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5 juin 2013 3 05 /06 /juin /2013 12:35
JASDF F-15J air superiority fighters. Creative Commons photo, Flickr user Delta16v.

JASDF F-15J air superiority fighters. Creative Commons photo, Flickr user Delta16v.

Jun 3, 2013 by Kyle Mizokami - Japan Security Watch.


For more than forty years, as part of an alliance with the United States, Japan was allowed access to some of the very best fighters in the world. A string of American fighters, starting with the F-86 Sabre, then the F-104 Starfighter, F-4 Phantom and finally the F-15 provided the mainstay of the Air Self Defense Forces. Offering Japan first-rate fighters only nine years after World War II may sound odd, but America was convinced that postwar Japan was a vital strategic ally. The doors of the Arsenal of Democracy swung open wide and Japan (and America) benefitted enormously.

Of course, Japan didn’t realize that, forty years later, those doors would close a little bit and the F-15 would be the final first rank fighter it would have access to. In 1998, the so-called “Obey Amendment” to the U.S. defense budget prohibited the U.S. from exporting the F-22 Raptor abroad. Although practically nobody comes out and says it, the Obey Amendment is likely the result of transfers of U.S. technology from Israel to the People’s Republic of China, which resulted in aircraft such as the J-10. Realistically the likelihood of an arms transfer ban specifically targeting Israel is exactly zero, and as a result the F-22 was banned from export to any country, no matter how loyal to the United States.

Separated at birth? IAI Lavi and J-10 fighters, comparison.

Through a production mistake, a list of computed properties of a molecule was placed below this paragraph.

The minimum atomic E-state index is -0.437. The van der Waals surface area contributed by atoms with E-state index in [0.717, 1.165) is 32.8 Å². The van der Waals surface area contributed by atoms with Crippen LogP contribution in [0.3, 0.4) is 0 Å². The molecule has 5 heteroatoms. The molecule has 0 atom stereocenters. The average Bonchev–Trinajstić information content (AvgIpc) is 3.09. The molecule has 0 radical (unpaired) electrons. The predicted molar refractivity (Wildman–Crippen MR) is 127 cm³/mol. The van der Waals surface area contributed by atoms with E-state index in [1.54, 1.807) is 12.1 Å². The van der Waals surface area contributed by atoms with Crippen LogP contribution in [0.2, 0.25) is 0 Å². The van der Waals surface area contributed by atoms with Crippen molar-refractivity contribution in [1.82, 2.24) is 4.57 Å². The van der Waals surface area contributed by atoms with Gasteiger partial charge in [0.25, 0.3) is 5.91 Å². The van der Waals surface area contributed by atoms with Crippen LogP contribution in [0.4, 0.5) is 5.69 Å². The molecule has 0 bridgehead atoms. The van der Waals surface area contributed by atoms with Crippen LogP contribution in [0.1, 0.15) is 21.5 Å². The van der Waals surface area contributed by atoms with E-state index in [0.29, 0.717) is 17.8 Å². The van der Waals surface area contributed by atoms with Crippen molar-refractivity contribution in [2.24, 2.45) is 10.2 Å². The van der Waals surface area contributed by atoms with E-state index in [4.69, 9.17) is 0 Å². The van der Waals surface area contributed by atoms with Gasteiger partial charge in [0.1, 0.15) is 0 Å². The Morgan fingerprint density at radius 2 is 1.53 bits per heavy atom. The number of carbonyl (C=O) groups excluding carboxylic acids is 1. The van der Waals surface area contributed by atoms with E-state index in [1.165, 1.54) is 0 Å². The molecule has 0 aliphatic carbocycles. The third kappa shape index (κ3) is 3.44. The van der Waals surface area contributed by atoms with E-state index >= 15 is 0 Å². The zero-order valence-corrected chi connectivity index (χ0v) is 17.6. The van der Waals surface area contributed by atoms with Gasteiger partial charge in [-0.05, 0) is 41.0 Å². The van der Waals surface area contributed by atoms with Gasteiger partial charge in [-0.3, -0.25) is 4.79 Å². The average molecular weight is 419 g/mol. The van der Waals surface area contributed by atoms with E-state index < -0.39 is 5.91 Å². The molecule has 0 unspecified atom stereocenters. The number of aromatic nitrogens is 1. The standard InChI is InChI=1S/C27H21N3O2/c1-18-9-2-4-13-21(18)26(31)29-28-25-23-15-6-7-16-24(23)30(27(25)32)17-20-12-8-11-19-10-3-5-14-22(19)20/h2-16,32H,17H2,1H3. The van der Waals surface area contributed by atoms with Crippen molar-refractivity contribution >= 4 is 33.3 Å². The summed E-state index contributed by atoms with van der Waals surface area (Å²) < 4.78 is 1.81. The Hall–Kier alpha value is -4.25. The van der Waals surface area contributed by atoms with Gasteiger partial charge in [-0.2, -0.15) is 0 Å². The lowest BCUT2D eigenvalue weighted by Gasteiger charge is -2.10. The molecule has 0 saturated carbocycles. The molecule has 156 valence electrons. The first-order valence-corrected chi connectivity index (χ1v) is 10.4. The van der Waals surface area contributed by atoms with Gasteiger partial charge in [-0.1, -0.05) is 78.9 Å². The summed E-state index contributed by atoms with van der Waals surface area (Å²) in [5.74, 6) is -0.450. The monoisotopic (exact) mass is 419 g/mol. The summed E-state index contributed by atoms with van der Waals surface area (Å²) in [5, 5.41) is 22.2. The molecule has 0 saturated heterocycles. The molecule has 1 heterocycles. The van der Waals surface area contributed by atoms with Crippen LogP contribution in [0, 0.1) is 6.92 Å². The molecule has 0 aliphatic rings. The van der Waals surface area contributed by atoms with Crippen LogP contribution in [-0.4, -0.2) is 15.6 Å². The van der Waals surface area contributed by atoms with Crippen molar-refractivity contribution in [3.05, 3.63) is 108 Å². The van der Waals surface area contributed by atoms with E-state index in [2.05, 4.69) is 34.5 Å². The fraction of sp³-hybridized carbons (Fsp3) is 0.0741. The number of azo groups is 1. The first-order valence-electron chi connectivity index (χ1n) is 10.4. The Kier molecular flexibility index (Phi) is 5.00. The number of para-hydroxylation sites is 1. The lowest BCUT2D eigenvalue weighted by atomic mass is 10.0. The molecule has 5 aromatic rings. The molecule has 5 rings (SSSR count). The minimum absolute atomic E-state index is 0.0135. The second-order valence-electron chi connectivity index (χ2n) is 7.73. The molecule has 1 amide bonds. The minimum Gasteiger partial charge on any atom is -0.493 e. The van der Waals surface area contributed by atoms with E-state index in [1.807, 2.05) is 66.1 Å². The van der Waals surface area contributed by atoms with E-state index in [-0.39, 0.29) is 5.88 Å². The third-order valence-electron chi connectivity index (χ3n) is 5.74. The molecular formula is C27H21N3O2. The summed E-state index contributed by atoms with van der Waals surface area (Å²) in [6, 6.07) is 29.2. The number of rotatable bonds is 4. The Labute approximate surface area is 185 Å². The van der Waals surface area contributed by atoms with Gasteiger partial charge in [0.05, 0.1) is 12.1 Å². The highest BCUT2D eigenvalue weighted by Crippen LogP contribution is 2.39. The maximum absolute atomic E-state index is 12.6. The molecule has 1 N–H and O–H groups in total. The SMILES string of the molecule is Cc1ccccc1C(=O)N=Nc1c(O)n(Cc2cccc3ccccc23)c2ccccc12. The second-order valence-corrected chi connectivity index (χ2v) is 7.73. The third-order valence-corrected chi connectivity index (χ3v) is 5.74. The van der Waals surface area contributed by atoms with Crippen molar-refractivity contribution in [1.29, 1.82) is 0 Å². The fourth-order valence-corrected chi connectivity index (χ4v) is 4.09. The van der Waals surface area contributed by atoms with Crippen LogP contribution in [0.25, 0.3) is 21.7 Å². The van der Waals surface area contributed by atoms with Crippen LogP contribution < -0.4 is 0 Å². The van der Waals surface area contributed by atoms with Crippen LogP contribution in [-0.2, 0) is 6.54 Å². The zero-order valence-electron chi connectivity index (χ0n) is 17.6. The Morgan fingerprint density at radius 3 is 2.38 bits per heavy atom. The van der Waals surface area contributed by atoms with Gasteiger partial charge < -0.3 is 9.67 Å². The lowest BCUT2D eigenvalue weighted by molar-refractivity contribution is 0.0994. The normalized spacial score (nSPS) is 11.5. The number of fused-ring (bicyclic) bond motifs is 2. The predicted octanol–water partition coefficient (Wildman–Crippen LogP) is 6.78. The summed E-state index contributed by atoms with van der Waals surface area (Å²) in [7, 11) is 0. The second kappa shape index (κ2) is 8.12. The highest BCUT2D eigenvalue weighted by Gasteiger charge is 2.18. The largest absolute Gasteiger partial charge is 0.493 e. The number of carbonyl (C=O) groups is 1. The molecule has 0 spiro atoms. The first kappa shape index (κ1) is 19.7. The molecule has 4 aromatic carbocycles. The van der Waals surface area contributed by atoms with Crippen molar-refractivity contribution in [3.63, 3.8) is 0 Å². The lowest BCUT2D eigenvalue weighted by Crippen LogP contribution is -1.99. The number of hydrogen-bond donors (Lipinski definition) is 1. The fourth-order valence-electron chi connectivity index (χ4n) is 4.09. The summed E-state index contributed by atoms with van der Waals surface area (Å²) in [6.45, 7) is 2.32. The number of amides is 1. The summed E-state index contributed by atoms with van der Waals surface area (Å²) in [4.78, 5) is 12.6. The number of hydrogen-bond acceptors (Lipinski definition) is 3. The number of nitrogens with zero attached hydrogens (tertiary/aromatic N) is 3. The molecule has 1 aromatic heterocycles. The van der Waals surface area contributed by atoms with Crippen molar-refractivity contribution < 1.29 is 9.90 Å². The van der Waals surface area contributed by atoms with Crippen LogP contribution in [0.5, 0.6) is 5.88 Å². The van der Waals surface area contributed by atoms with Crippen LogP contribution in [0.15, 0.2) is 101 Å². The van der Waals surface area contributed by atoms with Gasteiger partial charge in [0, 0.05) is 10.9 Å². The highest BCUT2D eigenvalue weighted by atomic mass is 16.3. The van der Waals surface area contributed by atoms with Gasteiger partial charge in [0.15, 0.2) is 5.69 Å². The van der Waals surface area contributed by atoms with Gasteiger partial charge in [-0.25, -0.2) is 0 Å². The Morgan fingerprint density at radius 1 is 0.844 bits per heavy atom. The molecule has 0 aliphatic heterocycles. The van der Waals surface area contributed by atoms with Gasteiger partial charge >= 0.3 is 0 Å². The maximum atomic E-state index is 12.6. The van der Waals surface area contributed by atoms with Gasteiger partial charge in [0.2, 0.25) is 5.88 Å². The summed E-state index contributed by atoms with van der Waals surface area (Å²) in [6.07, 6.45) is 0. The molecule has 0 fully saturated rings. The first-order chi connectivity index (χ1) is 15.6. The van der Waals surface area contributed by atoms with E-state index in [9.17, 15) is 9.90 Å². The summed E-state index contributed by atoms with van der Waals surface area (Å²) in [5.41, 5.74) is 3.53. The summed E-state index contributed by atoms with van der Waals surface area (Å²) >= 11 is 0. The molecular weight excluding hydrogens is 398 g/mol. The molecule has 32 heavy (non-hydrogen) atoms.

Separated at birth? IAI Lavi and J-10 fighters, comparison.

Since the passage of the act the official line has been that the F-35 is the American fighter reserved for Japan. Various efforts, some led by members of Congress have tried to overturn the F-22 ban, but those have run into the reality that nobody could promise that F-22 technology would ever be leaked again…especially by a certain country. So the F-22 remained the sole ward of the United States Air Force, and when the production line ended, the tooling was put into storage in the unlikely event the aircraft would be resurrected.


Now, imagine you’re Japan. You’ve enjoyed cozy relationship with the American Military-Industrial Complex for decades, getting the very best fighters, and even the right to produce those fighters, under license, in Japan. You’ve held up your end of the bargain, and you expect the relationship to continue. You limit your own fighter production program to licensed builds, not bothering to develop indigenous designs. Why should you?


Along comes the Obey Amendment…and you’re screwed. You have an aging fleet of F-4EJ Phantom fighters you expected to replace with F-22s, and that’s not going to happen. America instead offers you the F-35 Lightning II, a multi-role fighter over budget, behind schedule, and worst of all, it doesn’t suit your requirements. You wanted a two engine air superiority fighter ? You can’t have it. Why? Because you can’t be trusted with the technology. Why now? Because we said so.

Do you know anyone excited about this plane? Neither do I.

Do you know anyone excited about this plane? Neither do I.

If you were Japan, would that not make you more than a little uneasy about your access to future weapons systems? Especially with China breathing down your neck?